My parents live locally, and so they understand much of the way we eat, because they need to understand that there are things I do not want them to feed my chidren. (They have no respect for the way we eat, mind you, just an understanding. My 86yo father thinks raw veggies or even steamed veggies are as scary as raw meat – literally!) I can be gracious about the occasional treat, but war would erupt if they ever fed them a pink packet, and they know it. My husband’s parents are not local, however, so there is no reason to make a huge issue with the regarding what we will and won’t eat. There are many reasons why I might take a small amount or even avoid certain foods, but we can usually find enough to keep us going. Of course, none of us have actaul food allergies; my husband does fall asleep nearly instantly if he eats sugar, white flour, etc.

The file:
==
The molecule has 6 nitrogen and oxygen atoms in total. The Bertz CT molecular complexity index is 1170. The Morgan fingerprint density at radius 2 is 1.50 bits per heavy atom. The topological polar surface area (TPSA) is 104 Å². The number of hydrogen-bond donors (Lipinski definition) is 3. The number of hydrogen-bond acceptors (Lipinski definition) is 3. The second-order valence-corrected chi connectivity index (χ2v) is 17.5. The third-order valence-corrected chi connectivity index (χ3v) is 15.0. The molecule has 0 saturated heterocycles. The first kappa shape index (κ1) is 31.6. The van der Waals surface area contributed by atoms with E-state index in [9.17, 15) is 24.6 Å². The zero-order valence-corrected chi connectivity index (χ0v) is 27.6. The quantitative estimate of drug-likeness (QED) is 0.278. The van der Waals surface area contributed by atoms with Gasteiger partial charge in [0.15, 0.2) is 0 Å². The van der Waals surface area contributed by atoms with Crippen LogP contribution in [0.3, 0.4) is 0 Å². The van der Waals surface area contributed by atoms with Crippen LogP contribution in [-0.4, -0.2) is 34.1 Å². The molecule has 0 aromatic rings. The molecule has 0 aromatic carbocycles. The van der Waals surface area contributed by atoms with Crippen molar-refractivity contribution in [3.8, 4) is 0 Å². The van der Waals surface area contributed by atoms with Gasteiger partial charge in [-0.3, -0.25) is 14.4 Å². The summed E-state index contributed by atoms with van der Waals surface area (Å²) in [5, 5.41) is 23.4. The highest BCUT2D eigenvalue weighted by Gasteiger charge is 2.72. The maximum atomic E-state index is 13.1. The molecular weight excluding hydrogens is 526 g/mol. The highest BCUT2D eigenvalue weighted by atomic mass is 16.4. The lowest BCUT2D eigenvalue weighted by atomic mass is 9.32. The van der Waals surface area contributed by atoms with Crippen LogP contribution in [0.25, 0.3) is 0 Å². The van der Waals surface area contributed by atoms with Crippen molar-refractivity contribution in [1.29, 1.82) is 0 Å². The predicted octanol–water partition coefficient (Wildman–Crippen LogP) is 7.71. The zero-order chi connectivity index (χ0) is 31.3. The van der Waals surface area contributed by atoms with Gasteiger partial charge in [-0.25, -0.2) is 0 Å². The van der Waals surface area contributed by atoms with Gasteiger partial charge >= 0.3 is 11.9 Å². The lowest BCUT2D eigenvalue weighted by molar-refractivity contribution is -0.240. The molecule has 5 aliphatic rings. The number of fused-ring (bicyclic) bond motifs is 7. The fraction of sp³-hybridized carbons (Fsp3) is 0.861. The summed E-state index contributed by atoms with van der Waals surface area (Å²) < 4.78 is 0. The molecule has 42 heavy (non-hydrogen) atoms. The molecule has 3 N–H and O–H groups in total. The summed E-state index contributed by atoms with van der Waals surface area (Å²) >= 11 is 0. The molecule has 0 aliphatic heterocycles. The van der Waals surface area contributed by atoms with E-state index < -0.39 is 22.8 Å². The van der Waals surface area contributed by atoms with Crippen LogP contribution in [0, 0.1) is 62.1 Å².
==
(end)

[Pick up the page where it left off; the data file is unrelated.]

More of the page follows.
One last thought is that we set the best example by sharing our lives with others on a regular basis. To regular church potlucks, I absolutely take the best and healthiest dishes I can! I always offer to bring part of the food when we are invited guests, not so much to make sure there is something I want to eat as to make sure we don’t overburden our friends with 14 extra mouths to feed:-) We spent a long weekend at our new daughter’s parents’ home over New Years last winter; it was their engagement weekend. Her mom is a gracious and kind hostess who was very happy to host all of us for every meal over the long weekend, but her cooking is 180 degrees different from ours – all carbs, pancakes from a mix, etc. After two days without any green vegetables, I was having intestinal issues that were starting to bother me:-/ She asked me to run to the store on the third day for her, so as a “treat” I brought back a whole bunch of fresh veggies from the store and cut them up for a veggie tray. She seemed a little surprised as she had put out snacks (processed), but her greatest surprise was when the whole thing was polished off in less than ten minutes! Her daughters are a little leery of raw vegetables, cooked ones too mostly, but they are learning since being around all of us! My greatest joy was as I was cutting everything up, and my second son asked why in the world I would slap a grown man’s hand (his:-) for stealing veggies!! A good laugh, and a great reminder that if you raise them to love real food, they will.